Reading the above verse in chapter four of this great Book of Nehemiah, we might be hasty in thinking that it wasn’t really such a big deal to rebuild.  But this verse and the ones preceding it tell a story of the kind of perseverance that is often lacking in today’s church leadership.  What Nehemiah had been entrusted to do, and what we have been given to do is not really all that different. 

He built the walls of an actual city with stones and timbers.  We are faced with the task of building the Church of the living God.  The Apostle Peter described the Church in 1 Peter 2:5, “Ye also, as lively stones, are built up a spiritual house, an holy priesthood, to offer up spiritual sacrifices, acceptable to God by Jesus Christ.”  In just the same way that Nehemiah was responsible for the placement of each stone in its proper place, the senior leadership of today’s Church must be careful in the building of God’s spiritual house.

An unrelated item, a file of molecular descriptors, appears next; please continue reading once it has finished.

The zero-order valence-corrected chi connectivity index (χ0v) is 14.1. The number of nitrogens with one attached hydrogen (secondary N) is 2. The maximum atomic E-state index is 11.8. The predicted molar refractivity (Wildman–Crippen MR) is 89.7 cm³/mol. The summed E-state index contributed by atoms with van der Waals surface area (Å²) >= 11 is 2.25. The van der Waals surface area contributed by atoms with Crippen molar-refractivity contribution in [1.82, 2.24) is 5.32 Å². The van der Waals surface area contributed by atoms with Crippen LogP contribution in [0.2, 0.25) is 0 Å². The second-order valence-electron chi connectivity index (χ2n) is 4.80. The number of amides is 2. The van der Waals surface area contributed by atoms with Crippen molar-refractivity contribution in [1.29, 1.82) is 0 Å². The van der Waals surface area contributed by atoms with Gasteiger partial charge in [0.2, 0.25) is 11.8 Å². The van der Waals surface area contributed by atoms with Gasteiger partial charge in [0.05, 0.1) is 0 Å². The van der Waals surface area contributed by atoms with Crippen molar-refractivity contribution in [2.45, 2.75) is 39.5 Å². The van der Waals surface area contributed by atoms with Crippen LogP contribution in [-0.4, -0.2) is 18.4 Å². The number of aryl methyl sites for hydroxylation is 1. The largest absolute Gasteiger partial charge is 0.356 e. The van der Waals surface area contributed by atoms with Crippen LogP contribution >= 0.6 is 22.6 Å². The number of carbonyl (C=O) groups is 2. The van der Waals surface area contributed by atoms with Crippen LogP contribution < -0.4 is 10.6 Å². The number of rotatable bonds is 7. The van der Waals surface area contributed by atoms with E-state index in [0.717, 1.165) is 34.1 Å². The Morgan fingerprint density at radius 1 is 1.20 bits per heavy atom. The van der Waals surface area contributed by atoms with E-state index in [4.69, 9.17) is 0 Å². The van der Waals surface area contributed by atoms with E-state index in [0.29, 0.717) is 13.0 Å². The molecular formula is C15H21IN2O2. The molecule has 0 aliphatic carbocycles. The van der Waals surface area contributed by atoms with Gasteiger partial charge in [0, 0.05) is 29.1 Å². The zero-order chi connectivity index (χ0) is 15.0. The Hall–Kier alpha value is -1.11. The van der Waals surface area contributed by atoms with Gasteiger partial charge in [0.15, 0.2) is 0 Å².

The zeal and the resolution shown by this great Old Testament character serve as an example to us today.  In this, the concluding chapter, we will start by looking at the process that culminated in Nehemiah’s great and lasting effort in rebuilding Jerusalem’s walls.

We would do well by understanding the condition of Jerusalem before Nehemiah’s intervention.  Here was the city long revered and spoken of throughout the eastern world, but now broken and laid waste.  It was a city that had suffered at the hands of its enemies, and its present condition was one of shame and compromise.  The city that had once been established to show forth the glory of God had been reduced to a sad showcase of misery and neglect.